The Darden Dilemma: 12 Black Writers on Justice, Race, and Conflicting Loyalties

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Ellis Cose
HarperPerennial, Jan 1, 1997 - Law - 261 pages
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Explores the stark differences in white and black perceptions of American justice in a collection of essays by twelve eminent African-American writers, scholars, and legal professionals--including Ellis Cose, Anita Hill, and Stanley Crouch. Original.

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The Darden dilemma: 12 black writers on justice, race, and conflicting loyalties

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Cose, a contributing editor at Newsweek magazine, has compiled a book of essays inspired by black prosecutor Christopher Darden's account of his role in the O.J. Simpson trial. The essayists range ... Read full review

Contents

Reflections of a Reformed Prosecutor
1
Willie Lipscombs Crusade
20
Selling Hostile Chocolate
49
Copyright

5 other sections not shown

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About the author (1997)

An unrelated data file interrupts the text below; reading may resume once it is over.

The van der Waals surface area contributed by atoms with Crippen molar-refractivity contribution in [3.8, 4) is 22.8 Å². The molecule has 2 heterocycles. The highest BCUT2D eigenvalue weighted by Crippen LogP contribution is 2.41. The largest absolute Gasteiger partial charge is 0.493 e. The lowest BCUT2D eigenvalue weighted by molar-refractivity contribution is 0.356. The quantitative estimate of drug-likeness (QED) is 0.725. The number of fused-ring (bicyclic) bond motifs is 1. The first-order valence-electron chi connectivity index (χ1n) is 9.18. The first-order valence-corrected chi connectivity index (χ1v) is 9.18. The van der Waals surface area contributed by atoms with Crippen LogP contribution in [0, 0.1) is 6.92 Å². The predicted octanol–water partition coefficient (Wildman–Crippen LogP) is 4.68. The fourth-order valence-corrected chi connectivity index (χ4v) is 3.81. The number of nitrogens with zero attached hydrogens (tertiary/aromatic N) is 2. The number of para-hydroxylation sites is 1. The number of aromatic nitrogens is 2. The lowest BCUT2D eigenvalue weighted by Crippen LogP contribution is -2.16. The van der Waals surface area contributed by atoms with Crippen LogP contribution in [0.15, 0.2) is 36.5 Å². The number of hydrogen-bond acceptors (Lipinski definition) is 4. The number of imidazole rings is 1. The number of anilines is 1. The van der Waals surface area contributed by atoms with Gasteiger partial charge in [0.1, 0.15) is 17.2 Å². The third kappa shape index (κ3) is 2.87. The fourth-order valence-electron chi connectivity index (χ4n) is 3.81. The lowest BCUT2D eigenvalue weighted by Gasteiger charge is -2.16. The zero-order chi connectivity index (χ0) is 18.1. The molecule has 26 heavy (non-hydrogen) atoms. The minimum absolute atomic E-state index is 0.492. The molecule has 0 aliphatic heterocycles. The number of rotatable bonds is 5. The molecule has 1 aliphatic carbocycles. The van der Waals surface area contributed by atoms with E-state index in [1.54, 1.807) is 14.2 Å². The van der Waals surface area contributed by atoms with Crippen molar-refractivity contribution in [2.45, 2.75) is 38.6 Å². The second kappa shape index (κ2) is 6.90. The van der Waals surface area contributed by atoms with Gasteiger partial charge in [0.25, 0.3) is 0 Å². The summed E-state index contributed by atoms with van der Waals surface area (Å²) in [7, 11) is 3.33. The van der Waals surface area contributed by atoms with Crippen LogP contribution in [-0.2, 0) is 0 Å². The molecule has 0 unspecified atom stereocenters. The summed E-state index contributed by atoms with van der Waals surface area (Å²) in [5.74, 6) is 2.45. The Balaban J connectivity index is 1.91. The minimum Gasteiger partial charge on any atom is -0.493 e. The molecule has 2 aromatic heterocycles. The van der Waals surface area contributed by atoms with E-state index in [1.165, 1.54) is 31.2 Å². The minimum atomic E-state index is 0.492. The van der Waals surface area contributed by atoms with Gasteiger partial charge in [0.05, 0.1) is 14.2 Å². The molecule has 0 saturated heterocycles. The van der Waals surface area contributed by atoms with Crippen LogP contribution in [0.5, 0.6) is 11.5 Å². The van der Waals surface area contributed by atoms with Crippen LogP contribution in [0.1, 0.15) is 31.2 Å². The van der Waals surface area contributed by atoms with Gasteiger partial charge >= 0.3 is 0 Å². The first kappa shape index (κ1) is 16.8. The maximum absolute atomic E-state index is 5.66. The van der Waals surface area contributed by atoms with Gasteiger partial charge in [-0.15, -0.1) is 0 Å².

Ellis Jonathan Cose is a black American newswriter whose public policy pieces won the Newswriting Award from Illinois United Press International in 1973, the Stock-o-Type Award from the Chicago Newspaper Guild in 1975, and Lincoln University National Unity Award for Best Political Reporting in 1975 and 1977. Cose was born February 20, 1951, and grew up on the west side of Chicago. He began writing his first column at age nineteen for the Chicago Sun-Times while earning a B.A. from the University of Illinois at Chicago. Cose was assigned to cover Jimmy Carter's 1976 presidential campaign. Cose sees writing as a way to bridge racial and cultural differences. His Energy and the Urban Crisis, as well as other books, discuss the effect energy issues have on the poor. In A Nation of Strangers, published in 1992, Cose discusses immigration and prejudice in U.S. history. Cose is also author of Employment and Journalism. He challenges the sociological notion that racism most strongly effects the under class. Cose has long worked in the public sector, and in California headed the Institute for Journalism Education.

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